But that was a mistake on my part. Rather than a weakness, asking and answering questions should be seen as an opportunity to not only strengthen the knowledge of the person asking the question, but also as a opportunity to strengthen the knowledge of the person answering the question.
I often find that as I’m answering a question out loud, I’m raising other questions that I never thought to ask in my head.
That being said there is a fine line between being the great new hire that asks valuable questions and the annoying new hire that keeps asking you where the coffee machine is, so keep the following two rules in mind.
Do some minor research on your own first. Not only would you be surprised at how often someone already has the answer you’re looking for, but doing research on your own often shows initiative and effort which makes your coworkers feel way better about taking any future questions of yours.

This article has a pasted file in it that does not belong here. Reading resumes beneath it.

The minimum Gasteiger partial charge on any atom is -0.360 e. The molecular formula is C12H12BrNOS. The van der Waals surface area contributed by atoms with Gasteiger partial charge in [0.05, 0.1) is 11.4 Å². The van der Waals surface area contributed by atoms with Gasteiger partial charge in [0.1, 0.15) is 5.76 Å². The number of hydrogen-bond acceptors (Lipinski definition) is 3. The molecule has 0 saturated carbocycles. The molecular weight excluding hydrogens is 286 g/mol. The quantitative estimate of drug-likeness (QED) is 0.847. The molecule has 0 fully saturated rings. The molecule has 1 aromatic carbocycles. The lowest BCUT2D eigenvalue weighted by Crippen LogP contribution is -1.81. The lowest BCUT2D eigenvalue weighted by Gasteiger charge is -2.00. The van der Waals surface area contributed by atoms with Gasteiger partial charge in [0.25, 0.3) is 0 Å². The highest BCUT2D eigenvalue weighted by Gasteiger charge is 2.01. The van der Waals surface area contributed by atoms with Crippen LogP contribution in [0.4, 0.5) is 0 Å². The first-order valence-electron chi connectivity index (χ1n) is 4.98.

Try to the best of your ability to not to repeat the same question more than once. Listen to the answers you receive and abuse the power of note taking! Your co-workers’ time is valuable and they’re already doing you a solid by helping you out, so don’t make them think their time was wasted.
…or at least learn the name of the person sitting next to you.
Ever get cut off in traffic and as you’re approaching the offending car notice that its driver is your next door neighbor, so you have to quickly toss away the baseball bat in your hands?
Why did you toss away your baseball bat? That’s right, it’s because of the social connection between the two of you (and knowledge that he knows MMA).
Our work involves a lot of idea clashing. Code reviews, architecture decisions, coding guidelines, technology choices, and where to eat lunch, to name a few. I find that a social connection builds empathy which helps change the dynamic from two opposing sides arguing to two people on the same side attempting to find the most optimal solution.